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Colton Underwood on his switch from 'The Bachelor' to 'Daddyhood'

Underwood is opening up about male infertility.

Former "Bachelor" contestant Colton Underwood may be best remembered for jumping a fence in a "very dramatic episode" of the show, but now he's ready to leap into "Daddyhood" in his new podcast ... and in real life, too.

After he stopped by TODAY to chat with Hoda Kotb and Jenna Bush Hager, Underwood talked to backstage to share more about his path to parenthood.

Becoming a father "has always been a goal of mine," he says. "It's been something that I've always wanted to accomplish and I never thought it was possible as a gay man."

Overcoming obstacles to parenthood

Underwood and his husband, Jordan C. Brown, began trying to start their family two years ago. At the beginning, the pair were "just sort of casual about it," Underwood says. "And immediately, the doctor was like, 'You don't have any active sperm, so I can't do much there.' So I had to do my own homework."

When Underwood started sharing the issue with family and friends, he was surprised by how many men admitted they had the same problem — but they said it in a "whispering" voice. "It was a little bit of a hit to the ego. I think a lot of men feel that way, and that's why they carry shame around talking about their fertility struggles," he says.

Over the course of six months, Underwood worked with doctors to determine a "plan of action" that included changes to his lifestyle, diet and workout regimens. Even though Brown had a "very healthy" sperm count, he made all of the changes to stand in solidarity with his husband.

At the end of that process, Underwood says he had a "full bounce back."

Next, the couple got matched with an egg donor and created frozen embryos. "That's sort of where we are now, and then we're waiting for testing on our surrogate," he says. "There are a lot of steps that go into this."

With a nine-person medical team, lawyers, an egg donor and a surrogate, Underwood acknowledges that he faces this issue from "a place of privilege," but still, he says the journey has been surprisingly emotional. The couple had to be rematched with a new egg donor because of issues with genetic testing, and their first surrogate was disqualified from the process due to some health issues.

Underwood has found support in his husband and his therapist during the journey, he says. It has been challenging for him to both have difficult conversations and share how those conversations make him feel.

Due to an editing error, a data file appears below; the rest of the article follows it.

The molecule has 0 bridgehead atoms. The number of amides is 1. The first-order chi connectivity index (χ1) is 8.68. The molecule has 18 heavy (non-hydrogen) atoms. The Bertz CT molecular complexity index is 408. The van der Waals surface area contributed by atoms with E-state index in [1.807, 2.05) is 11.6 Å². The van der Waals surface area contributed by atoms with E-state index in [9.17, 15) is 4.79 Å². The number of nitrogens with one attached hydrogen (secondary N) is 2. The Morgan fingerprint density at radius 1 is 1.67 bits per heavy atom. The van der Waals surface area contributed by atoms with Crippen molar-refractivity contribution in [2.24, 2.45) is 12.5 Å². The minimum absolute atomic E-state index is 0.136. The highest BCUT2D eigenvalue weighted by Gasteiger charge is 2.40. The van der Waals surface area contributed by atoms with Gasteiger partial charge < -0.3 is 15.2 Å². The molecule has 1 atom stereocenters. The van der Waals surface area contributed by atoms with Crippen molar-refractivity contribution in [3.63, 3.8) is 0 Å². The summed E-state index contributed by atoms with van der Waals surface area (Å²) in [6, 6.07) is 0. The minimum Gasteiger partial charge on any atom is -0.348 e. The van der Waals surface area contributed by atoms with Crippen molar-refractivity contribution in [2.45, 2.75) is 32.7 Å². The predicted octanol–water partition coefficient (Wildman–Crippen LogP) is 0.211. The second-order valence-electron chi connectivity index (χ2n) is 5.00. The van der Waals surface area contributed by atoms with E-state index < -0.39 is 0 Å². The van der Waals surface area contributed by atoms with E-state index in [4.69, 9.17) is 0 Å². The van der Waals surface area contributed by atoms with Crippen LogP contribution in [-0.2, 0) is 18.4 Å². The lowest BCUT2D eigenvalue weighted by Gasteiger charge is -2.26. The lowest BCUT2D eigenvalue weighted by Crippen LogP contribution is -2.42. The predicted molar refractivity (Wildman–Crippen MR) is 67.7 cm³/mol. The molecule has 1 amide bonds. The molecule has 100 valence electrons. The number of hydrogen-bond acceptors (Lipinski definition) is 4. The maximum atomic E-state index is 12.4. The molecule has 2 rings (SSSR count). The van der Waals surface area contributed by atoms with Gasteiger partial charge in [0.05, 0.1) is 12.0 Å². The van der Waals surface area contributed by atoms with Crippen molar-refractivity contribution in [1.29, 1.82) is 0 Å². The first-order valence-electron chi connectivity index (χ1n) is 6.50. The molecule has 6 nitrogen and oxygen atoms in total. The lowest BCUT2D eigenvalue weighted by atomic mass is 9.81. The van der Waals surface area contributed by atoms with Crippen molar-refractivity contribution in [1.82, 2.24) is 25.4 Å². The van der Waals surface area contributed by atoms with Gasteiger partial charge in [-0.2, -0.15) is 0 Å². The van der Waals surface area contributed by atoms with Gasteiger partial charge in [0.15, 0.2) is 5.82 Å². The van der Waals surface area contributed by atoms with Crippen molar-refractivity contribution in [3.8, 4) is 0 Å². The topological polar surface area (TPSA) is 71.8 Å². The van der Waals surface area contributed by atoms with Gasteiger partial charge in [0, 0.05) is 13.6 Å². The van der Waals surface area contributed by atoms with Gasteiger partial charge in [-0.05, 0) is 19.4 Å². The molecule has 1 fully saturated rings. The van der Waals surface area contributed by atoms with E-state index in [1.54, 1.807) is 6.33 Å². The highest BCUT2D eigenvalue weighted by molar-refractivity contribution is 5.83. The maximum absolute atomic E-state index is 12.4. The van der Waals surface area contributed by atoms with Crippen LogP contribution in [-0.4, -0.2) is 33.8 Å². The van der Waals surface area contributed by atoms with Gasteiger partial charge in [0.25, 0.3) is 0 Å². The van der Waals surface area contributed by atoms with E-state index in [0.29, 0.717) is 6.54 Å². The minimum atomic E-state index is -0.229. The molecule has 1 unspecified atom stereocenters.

“What’s been really nice is saying the quiet part out loud,” Underwood explains.

Mental health advocacy has been a passion of Underwood's for years. The Colton Underwood Legacy Foundation has been raising mental health awareness for student athletes, and he has been working with Congress to pass the Targeting Emotional and Mental Stability (“TEAMS”) Act, which would give students a wider range of resources to reach out for mental health support.

Underwood on 'Daddyhood'

Through his new podcast, "Daddyhood," Underwood says that he "really is trying to take on this role of being a bridge to Middle America to say, 'Hey, I deserve a family, too.'"  It will detail the journey toward becoming first-time fathers, LGBTQ+ family planning, and the overlooked conversations relating to mental health and parenting. 

“Some people in our country might not think we’re on the same journey as a straight couple because we’re not carrying (the baby),” Underwood says. He wants to challenge that idea.

The trickiest part of creating a family in the LGBTQ+ community, Underwood says, is the barrier to entry. Between the cost and the legal hurdles, trying to figure out how you're going to build your family can feel daunting.

"The whole goal with this (podcast) is to humanize not only the fertility journey and fertility issues but to humanize the experience for LGBTQ people," Underwood says.

Practicing parenting ... on their dogs

Underwood and Brown "parent two dogs right now and our parenting styles are very different," Underwood shares.

"I'm more the cool and casual and calm dad. He very much has to be the disciplinarian. He's pulled me aside multiple times to let me know that I have to start disciplining the dogs because they will hate him if not," Underwood says with a grin.

The pair are opposites in other ways, too. Brown is a Stanford grad who loves to read, and Underwood says that if a book "doesn't have a picture in it, it's not for me."

But they are working diligently to find middle ground, and Underwood says that whatever he may lack in terms of discipline and details, he'll make up for by being a "morning person," so there won't be any arguments over who will get up early with the baby.

And as for the dogs, Underwood and Brown have been preparing them for the baby, too. They consulted their vet because their German Shepherd and Australian Shepherd/Border Collie mix are "super smart." They have begun introducing a blanket into the house that not only has a baby scent, but also the scent of their surrogate so that they know when a new person comes in, "that it's family, too."